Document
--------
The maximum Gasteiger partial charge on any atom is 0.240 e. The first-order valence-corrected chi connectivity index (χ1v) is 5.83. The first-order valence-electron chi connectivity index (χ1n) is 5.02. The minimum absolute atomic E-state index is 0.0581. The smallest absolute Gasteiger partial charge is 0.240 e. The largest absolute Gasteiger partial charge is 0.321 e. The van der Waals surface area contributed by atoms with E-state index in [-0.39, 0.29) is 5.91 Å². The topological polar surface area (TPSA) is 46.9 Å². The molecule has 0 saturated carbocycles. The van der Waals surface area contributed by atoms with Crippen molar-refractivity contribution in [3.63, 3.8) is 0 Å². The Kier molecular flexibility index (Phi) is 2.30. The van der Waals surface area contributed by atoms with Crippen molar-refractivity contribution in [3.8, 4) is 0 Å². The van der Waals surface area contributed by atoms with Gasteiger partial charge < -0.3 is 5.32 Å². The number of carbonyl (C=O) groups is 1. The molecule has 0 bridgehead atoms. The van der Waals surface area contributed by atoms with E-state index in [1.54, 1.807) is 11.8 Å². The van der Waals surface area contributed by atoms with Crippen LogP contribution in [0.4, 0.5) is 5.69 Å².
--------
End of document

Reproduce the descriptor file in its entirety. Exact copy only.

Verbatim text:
The maximum Gasteiger partial charge on any atom is 0.240 e. The first-order valence-corrected chi connectivity index (χ1v) is 5.83. The first-order valence-electron chi connectivity index (χ1n) is 5.02. The minimum absolute atomic E-state index is 0.0581. The smallest absolute Gasteiger partial charge is 0.240 e. The largest absolute Gasteiger partial charge is 0.321 e. The van der Waals surface area contributed by atoms with E-state index in [-0.39, 0.29) is 5.91 Å². The topological polar surface area (TPSA) is 46.9 Å². The molecule has 0 saturated carbocycles. The van der Waals surface area contributed by atoms with Crippen molar-refractivity contribution in [3.63, 3.8) is 0 Å². The Kier molecular flexibility index (Phi) is 2.30. The van der Waals surface area contributed by atoms with Crippen molar-refractivity contribution in [3.8, 4) is 0 Å². The van der Waals surface area contributed by atoms with Gasteiger partial charge < -0.3 is 5.32 Å². The number of carbonyl (C=O) groups is 1. The molecule has 0 bridgehead atoms. The van der Waals surface area contributed by atoms with E-state index in [1.54, 1.807) is 11.8 Å². The van der Waals surface area contributed by atoms with Crippen LogP contribution in [0.4, 0.5) is 5.69 Å².